In addition to McCollum, a former co-chair of the Congressional Native American Caucus, and Udall, who won't be seeking re-election, other Democrats requested investigations into Bernhardt. Sen. Ron Wyden (D-Oregon), Sen. Mazie Hirono (D-Hawaii) and several other colleagues received similar letters on Monday that cited the "seven complaints."

Outside groups -- maybe well-funded, maybe not -- also lodged complaints. One was the Campaign Legal Center, a non-partisan watchdog.

“The story of David Bernhardt is a classic story of the problem with lobbyists passing through Washington’s revolving door," Delaney Marsco the group's ethics counsel, said on Monday after receiving its own letter referencing the "seven complaints."

During the George W. Bush administration, Bernhardt held a number of key positions at Interior, including director of the Office of Congressional and Legislative Affairs and counselor to then-Secretary Gale Norton, who was the first woman in the job.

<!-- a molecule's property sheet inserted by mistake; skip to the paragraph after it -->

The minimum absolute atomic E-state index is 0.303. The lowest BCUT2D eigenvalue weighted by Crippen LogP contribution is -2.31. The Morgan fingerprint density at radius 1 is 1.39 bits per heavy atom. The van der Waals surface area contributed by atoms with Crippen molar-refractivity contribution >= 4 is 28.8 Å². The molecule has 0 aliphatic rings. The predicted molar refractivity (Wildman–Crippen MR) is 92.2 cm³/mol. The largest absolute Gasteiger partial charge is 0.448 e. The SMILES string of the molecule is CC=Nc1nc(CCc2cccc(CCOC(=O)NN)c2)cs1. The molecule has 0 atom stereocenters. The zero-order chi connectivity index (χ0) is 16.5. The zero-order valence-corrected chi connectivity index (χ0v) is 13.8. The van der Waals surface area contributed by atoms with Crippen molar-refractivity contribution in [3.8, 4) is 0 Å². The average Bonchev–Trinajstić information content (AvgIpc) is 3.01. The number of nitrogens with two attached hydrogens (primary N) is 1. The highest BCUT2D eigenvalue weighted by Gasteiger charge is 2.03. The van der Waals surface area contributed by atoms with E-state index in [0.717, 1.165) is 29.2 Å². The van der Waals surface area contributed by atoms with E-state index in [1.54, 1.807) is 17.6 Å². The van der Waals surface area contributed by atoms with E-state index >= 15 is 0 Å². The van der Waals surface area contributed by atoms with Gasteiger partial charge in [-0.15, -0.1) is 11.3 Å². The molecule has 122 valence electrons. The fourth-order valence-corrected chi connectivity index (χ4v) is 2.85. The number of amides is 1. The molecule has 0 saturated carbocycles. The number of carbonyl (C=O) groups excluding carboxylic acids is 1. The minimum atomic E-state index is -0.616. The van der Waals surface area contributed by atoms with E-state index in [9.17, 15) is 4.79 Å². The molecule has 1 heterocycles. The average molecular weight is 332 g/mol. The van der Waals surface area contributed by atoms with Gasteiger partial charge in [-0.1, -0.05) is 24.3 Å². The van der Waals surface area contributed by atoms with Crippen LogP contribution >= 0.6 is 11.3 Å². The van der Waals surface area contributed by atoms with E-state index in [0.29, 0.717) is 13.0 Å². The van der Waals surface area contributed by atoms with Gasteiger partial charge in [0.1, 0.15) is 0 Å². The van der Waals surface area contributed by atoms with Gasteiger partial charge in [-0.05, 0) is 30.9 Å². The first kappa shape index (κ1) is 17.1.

He eventually became Solicitor, the highest-ranking legal official at the department, an office that has played a key role in the Indian Country actions seen as affronts to the government-to-government relationship between tribes and the federal government.

Indianz.Com Video by Kevin Abourezk: David Bernhardt at National Congress of American Indians 2017

'Lip service' at the Department of the Interior
Since the start of the Trump administration in January 2017, tribes have endured a series of policy debacles at the Department of the Interior, an agency that includes the Bureau of Indian Affairs, the Bureau of Indian Education and the Office of the Special Trustee for American Indians. They include: